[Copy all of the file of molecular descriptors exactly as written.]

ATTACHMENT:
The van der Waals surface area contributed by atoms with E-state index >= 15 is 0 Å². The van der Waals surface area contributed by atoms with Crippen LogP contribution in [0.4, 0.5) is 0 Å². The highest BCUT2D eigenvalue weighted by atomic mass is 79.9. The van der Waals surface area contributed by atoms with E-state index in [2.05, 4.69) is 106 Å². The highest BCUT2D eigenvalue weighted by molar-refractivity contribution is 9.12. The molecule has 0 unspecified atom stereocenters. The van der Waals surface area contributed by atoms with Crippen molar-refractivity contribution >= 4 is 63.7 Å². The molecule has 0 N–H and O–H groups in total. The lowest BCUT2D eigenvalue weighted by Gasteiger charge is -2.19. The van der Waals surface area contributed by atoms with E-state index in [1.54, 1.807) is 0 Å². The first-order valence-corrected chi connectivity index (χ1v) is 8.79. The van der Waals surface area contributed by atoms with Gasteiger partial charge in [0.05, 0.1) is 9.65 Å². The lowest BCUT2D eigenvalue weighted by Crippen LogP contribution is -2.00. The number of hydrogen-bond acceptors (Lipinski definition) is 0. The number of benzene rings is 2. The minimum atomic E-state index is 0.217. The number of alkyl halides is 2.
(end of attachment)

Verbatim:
The van der Waals surface area contributed by atoms with E-state index >= 15 is 0 Å². The van der Waals surface area contributed by atoms with Crippen LogP contribution in [0.4, 0.5) is 0 Å². The highest BCUT2D eigenvalue weighted by atomic mass is 79.9. The van der Waals surface area contributed by atoms with E-state index in [2.05, 4.69) is 106 Å². The highest BCUT2D eigenvalue weighted by molar-refractivity contribution is 9.12. The molecule has 0 unspecified atom stereocenters. The van der Waals surface area contributed by atoms with Crippen molar-refractivity contribution >= 4 is 63.7 Å². The molecule has 0 N–H and O–H groups in total. The lowest BCUT2D eigenvalue weighted by Gasteiger charge is -2.19. The van der Waals surface area contributed by atoms with E-state index in [1.54, 1.807) is 0 Å². The first-order valence-corrected chi connectivity index (χ1v) is 8.79. The van der Waals surface area contributed by atoms with Gasteiger partial charge in [0.05, 0.1) is 9.65 Å². The lowest BCUT2D eigenvalue weighted by Crippen LogP contribution is -2.00. The number of hydrogen-bond acceptors (Lipinski definition) is 0. The number of benzene rings is 2. The minimum atomic E-state index is 0.217. The number of alkyl halides is 2.